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President's letter
Position your business for success
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Martin G. Brookes, President, National Tile Contractors Association
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After over two years of living in a COVID-19 environment, we must ask ourselves: “What is next?” The emergence of highly-transmissible variants of the COVID-19 virus continues to challenge us in every aspect of our lives.
Despite the COVID-19 pandemic, the U.S. economy is recovering and remains strong. Some of you may have started your business during this period, and as a business owner may have never experienced a downturn in the economy. It will happen – it is just a matter of when. I do not have the powers to predict the event, but I have been in business long enough to know the environment feels right for this to happen sooner rather than later. I hope I am wrong but current events and history tell us differently. The question is how to survive and thrive in an economic downturn?
Right sizing and being able to pivot are key. Large expenses can negatively impact your business. It’s not advantageous to your business if expenses are greater than income generated, or you are too emotionally attached to material goods that will burden you with debt. Start taking note of things you do not need that may have value today that you can use to generate income when needed. For example, the truck that sits idle, the saw that is gathering dust or unused office space. Knowing what and when to downsize will help you survive when the belt needs to be tightened.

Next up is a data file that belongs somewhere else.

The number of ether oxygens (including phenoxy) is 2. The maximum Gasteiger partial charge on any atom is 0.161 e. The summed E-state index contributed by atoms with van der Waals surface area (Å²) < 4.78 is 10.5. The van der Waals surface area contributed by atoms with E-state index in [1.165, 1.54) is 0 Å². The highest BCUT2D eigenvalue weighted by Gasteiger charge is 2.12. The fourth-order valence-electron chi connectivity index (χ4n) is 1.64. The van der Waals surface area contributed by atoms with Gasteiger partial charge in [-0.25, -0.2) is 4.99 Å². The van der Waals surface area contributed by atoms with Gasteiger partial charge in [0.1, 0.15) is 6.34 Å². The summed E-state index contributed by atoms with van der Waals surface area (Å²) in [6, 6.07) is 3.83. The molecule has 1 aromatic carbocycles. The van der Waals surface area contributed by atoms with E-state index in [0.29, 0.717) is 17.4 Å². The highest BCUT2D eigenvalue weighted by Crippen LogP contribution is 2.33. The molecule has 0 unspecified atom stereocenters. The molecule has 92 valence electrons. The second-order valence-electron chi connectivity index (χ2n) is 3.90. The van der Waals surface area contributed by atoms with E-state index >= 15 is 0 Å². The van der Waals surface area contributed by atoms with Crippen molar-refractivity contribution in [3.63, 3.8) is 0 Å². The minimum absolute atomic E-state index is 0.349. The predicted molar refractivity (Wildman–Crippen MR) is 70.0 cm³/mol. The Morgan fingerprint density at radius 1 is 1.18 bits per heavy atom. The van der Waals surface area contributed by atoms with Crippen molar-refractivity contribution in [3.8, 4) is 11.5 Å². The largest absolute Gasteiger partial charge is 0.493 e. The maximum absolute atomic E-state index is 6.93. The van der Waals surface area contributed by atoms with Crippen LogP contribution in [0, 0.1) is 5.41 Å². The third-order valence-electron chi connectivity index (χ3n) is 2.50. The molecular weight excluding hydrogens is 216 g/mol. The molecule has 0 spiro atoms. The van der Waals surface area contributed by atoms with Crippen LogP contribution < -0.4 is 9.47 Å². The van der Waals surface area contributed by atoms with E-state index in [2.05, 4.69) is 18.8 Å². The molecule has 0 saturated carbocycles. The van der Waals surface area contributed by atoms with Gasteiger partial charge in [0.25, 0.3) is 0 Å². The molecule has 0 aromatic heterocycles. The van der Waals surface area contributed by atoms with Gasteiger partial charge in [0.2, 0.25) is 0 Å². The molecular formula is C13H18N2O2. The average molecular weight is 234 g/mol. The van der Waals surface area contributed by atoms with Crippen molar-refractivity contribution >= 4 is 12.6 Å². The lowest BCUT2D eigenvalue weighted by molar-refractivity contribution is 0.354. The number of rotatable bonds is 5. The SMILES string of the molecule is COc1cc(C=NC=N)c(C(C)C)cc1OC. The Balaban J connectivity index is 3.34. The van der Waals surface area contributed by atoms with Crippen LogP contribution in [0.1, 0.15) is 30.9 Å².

The Great Recession was a learning curve for all businesses and a stress test for those who were able to weather a long storm – much longer than anyone envisioned. Those who survived came out wiser and poorer but still had an intact business ready to reap the rewards of making good decisions and an understanding about how to limit the impact of an economic downturn.
The memory of the Great Recession has waned for many, but it is still clear in my memory, as is the hardship that followed. A bad debt by a reputable builder who went bankrupt created problems for my company. The loss of a reliable source of income without a new account to replace it certainly stress-tested my business. With a solid, loyal workforce, little debt, and a reputation for excellence, we were able to survive difficult times and emerge stronger. Strategies to improve business practices were key to staying competitive such as creating efficiencies in work schedules, billing, and overhead costs. These best practices remain, even in this thriving economy. Remember that there are factors within your control that you can manage to achieve success in your business.